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Approximately 322 million people – more than 4 percent of the global population – currently live with depression, the most common mental health condition worldwide. Scientific evidence indicates that roughly one-third to one-half of the risk for developing depression is due to genetic influences. A new study suggests that physical activity may reduce the risk of developing depression, even among people who are genetically predisposed to the condition.
The study was based on genomic data and lifestyle surveys collected from the electronic health records of nearly 8,000 people enrolled in a large healthcare system in the United States. Findings from the study indicated that for every additional four hours of physical activity per week – roughly 35 minutes per day – the risk of having a new episode of depression were reduced by 17 percent. The protective effects of physical activity against depression were observed with both high- and low-intensity activities, including aerobic exercise, dance, yoga, and stretching.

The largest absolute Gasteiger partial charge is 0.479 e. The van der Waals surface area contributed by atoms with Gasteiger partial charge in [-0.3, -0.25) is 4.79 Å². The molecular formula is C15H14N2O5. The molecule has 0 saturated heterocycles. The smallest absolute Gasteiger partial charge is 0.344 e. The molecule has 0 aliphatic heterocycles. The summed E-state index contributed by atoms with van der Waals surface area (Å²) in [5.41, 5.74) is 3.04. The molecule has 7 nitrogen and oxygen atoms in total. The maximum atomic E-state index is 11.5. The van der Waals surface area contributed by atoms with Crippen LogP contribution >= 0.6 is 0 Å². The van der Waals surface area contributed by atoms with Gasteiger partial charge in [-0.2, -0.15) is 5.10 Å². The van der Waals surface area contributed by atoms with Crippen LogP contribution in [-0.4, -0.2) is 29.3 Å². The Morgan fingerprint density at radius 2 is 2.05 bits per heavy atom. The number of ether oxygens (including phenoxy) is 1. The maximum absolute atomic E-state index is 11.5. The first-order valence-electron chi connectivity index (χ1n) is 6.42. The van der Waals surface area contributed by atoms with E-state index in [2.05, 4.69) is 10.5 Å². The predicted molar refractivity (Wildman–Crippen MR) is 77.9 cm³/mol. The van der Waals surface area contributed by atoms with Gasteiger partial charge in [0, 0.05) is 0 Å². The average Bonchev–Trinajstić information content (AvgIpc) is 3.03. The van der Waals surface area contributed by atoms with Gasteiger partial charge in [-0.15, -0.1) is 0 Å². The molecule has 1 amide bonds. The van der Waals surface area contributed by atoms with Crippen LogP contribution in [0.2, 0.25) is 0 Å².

The FMF team put together a video covering the clinical and mechanistic evidence explaining why exercise may help prevent and treat depression. The video also presents evidence from Mendelian randomization studies showing that people who are genetically predisposed to depression are not less likely to engage in physical activity.